Eveline de Klerk
Walvis Bay-The inspector of education for the Walvis Bay schools circuit, Monica Gawises, says lower primary education at Walvis Bay is being compromised by the high demand for Grade 1 places.
Grade 1 enrolment for next year currently stands at 2,260 learners, of which only 1,031 can be accommodated. The rest have been placed on a waiting list, which the ministry is concerned about.
Speaking at the 10th anniversary of the Namport social investment breakfast at the Atlantic Hotel in Walvis Bay, Gawises said the education system – especially at the lower level – is under pressure, as teachers cannot give the needed attention to learners.
“Periods are being shortened to accommodate the afternoon learners, whilst taking in consideration the safety of our learners as well. These learners can also not partake in extra-mural activities, such as sport and culture, as the time and the lack of classrooms does not allow them to do so. They really do not get the necessary attention, as required, and this is really compromising the quality of our lower primary level,” she explained.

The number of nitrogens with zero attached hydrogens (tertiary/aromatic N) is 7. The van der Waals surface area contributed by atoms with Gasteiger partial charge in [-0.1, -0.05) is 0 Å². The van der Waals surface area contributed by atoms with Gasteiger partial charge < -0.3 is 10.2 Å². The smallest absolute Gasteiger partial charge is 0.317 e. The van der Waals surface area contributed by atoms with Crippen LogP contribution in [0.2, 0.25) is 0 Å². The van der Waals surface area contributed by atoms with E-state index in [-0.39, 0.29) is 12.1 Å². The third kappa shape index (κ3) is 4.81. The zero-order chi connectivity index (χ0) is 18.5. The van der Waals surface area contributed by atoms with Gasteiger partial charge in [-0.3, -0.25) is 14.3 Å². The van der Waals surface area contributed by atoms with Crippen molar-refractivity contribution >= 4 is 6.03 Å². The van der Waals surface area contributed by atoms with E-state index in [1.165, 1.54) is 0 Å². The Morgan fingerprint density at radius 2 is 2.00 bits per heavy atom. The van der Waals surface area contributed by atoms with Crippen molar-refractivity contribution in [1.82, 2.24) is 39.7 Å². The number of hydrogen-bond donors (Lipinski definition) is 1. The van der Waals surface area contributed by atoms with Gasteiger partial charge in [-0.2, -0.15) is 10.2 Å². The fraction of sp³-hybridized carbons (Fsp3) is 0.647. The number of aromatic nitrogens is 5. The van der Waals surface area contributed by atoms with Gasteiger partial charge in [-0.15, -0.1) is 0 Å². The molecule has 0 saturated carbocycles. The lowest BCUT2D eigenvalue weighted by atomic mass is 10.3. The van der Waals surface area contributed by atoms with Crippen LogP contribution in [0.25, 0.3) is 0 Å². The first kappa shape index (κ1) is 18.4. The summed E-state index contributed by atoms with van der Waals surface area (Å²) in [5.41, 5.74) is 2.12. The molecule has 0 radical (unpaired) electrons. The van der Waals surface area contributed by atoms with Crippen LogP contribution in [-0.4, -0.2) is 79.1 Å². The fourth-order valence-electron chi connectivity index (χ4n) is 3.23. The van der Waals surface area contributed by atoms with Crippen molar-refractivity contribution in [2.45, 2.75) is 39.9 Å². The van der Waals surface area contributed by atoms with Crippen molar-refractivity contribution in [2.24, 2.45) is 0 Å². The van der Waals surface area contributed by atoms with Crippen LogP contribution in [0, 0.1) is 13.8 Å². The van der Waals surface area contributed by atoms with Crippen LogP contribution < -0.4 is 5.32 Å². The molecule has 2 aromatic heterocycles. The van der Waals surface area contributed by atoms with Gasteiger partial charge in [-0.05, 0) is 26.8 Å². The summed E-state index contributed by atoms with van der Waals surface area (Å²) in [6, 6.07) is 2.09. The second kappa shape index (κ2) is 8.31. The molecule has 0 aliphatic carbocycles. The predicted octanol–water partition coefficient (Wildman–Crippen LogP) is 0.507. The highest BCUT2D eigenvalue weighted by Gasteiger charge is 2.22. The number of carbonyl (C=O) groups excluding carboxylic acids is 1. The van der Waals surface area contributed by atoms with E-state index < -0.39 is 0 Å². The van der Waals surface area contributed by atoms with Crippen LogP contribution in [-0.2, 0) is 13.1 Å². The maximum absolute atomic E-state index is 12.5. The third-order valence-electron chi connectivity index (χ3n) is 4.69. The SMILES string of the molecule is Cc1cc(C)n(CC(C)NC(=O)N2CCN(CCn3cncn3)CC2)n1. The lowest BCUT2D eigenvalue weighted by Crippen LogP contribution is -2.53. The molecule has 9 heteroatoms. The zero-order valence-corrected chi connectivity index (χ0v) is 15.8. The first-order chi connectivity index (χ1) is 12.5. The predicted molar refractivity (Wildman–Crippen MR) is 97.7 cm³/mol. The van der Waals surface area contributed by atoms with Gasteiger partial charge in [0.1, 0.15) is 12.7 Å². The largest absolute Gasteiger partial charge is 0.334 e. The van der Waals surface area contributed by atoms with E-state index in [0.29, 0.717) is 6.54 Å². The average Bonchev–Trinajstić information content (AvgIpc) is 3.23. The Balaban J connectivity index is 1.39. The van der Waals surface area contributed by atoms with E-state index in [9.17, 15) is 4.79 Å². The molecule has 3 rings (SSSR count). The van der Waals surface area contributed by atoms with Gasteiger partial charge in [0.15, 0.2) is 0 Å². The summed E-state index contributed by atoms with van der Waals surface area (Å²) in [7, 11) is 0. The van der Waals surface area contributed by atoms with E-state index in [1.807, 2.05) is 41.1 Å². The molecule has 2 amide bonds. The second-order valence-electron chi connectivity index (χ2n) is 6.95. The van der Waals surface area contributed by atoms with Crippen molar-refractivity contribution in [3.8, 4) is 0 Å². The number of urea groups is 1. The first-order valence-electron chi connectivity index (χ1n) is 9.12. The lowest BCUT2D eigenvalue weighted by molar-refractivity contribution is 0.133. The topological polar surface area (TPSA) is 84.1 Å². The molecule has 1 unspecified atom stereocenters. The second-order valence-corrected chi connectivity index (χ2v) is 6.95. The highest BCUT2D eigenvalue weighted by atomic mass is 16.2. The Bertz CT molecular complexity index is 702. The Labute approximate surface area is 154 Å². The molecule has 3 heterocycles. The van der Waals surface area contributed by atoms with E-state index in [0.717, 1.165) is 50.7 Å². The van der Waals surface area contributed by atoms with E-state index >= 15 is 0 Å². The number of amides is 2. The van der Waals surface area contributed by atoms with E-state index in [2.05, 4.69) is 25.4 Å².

She further noted that Walvis Bay currently has ten primary schools, of which one is a private school. Five of the schools cannot enrol new learners, as they have to accommodate their pre-primary learners, as well as make way for some of the afternoon learners that will proceed to Grade 2 next year.
“We simply need three new schools and thus we are appealing to the Municipality of Walvis Bay to avail land free of charge. We really need the municipality and the business sector involved to create space for our learners,” she said.
Namport CEO Bisey Uirab through their social investment fund handed over N$610,000 for the construction of four module classrooms through the project school initiative. The classrooms will be constructed in the backyard of Immanuel Ruiters Primary School.
Uirab during the handover also called on the corporate sector in Namibia to identify at least one school to invest in to assist government in creating an environment where every primary school learner receives uncompromised high-quality education.
“We are confident this investment is one such initiative that is aimed at completely doing away the current platoon education system,” Uirab said.